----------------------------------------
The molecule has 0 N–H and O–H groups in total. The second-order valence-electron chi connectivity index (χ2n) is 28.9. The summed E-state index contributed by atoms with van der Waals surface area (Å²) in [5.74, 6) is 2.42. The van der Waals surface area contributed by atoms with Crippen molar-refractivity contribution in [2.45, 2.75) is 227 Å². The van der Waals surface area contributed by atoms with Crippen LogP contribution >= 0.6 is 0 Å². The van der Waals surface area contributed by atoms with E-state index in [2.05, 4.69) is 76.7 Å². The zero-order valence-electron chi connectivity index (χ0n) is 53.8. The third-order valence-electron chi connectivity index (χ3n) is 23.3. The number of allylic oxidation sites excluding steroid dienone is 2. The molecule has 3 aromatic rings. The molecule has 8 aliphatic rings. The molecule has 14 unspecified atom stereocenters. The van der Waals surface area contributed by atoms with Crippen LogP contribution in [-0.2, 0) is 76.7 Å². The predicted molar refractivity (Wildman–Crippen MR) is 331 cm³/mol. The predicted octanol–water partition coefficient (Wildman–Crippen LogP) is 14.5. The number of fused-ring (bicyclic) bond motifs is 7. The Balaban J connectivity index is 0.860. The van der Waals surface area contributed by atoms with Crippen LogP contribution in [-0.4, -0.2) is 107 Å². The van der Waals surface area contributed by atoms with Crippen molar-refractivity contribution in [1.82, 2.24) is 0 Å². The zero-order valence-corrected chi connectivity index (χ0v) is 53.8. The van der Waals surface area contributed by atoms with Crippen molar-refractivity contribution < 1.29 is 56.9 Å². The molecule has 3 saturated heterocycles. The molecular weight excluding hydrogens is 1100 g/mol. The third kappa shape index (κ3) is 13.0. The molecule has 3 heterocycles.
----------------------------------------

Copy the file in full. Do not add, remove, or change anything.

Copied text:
The molecule has 0 N–H and O–H groups in total. The second-order valence-electron chi connectivity index (χ2n) is 28.9. The summed E-state index contributed by atoms with van der Waals surface area (Å²) in [5.74, 6) is 2.42. The van der Waals surface area contributed by atoms with Crippen molar-refractivity contribution in [2.45, 2.75) is 227 Å². The van der Waals surface area contributed by atoms with Crippen LogP contribution >= 0.6 is 0 Å². The van der Waals surface area contributed by atoms with E-state index in [2.05, 4.69) is 76.7 Å². The zero-order valence-electron chi connectivity index (χ0n) is 53.8. The third-order valence-electron chi connectivity index (χ3n) is 23.3. The number of allylic oxidation sites excluding steroid dienone is 2. The molecule has 3 aromatic rings. The molecule has 8 aliphatic rings. The molecule has 14 unspecified atom stereocenters. The van der Waals surface area contributed by atoms with Crippen LogP contribution in [-0.2, 0) is 76.7 Å². The predicted molar refractivity (Wildman–Crippen MR) is 331 cm³/mol. The predicted octanol–water partition coefficient (Wildman–Crippen LogP) is 14.5. The number of fused-ring (bicyclic) bond motifs is 7. The Balaban J connectivity index is 0.860. The van der Waals surface area contributed by atoms with Crippen LogP contribution in [-0.4, -0.2) is 107 Å². The van der Waals surface area contributed by atoms with Crippen molar-refractivity contribution in [1.82, 2.24) is 0 Å². The zero-order valence-corrected chi connectivity index (χ0v) is 53.8. The van der Waals surface area contributed by atoms with Crippen molar-refractivity contribution < 1.29 is 56.9 Å². The molecule has 3 saturated heterocycles. The molecular weight excluding hydrogens is 1100 g/mol. The third kappa shape index (κ3) is 13.0. The molecule has 3 heterocycles.